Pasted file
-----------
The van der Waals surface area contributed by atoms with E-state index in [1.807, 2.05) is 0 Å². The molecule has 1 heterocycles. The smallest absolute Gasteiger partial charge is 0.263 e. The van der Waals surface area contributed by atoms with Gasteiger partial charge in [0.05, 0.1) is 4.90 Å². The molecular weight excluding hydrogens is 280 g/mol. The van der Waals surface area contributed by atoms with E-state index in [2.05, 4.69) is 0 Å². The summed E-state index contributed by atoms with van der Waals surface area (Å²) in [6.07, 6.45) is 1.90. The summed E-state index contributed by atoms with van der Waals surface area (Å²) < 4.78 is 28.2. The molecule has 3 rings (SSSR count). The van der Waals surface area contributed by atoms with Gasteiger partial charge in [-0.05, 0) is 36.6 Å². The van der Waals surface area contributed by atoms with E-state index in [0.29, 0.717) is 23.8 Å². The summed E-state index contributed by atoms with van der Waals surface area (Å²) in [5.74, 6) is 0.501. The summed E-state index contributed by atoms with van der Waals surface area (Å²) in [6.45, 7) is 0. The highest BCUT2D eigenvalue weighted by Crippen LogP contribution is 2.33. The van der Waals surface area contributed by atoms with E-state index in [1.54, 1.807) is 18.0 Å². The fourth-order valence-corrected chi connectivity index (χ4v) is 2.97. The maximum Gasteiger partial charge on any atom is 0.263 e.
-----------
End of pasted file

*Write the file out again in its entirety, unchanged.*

The van der Waals surface area contributed by atoms with E-state index in [1.807, 2.05) is 0 Å². The molecule has 1 heterocycles. The smallest absolute Gasteiger partial charge is 0.263 e. The van der Waals surface area contributed by atoms with Gasteiger partial charge in [0.05, 0.1) is 4.90 Å². The molecular weight excluding hydrogens is 280 g/mol. The van der Waals surface area contributed by atoms with E-state index in [2.05, 4.69) is 0 Å². The summed E-state index contributed by atoms with van der Waals surface area (Å²) in [6.07, 6.45) is 1.90. The summed E-state index contributed by atoms with van der Waals surface area (Å²) < 4.78 is 28.2. The molecule has 3 rings (SSSR count). The van der Waals surface area contributed by atoms with Gasteiger partial charge in [-0.05, 0) is 36.6 Å². The van der Waals surface area contributed by atoms with E-state index in [0.29, 0.717) is 23.8 Å². The summed E-state index contributed by atoms with van der Waals surface area (Å²) in [5.74, 6) is 0.501. The summed E-state index contributed by atoms with van der Waals surface area (Å²) in [6.45, 7) is 0. The highest BCUT2D eigenvalue weighted by Crippen LogP contribution is 2.33. The van der Waals surface area contributed by atoms with E-state index in [1.54, 1.807) is 18.0 Å². The fourth-order valence-corrected chi connectivity index (χ4v) is 2.97. The maximum Gasteiger partial charge on any atom is 0.263 e.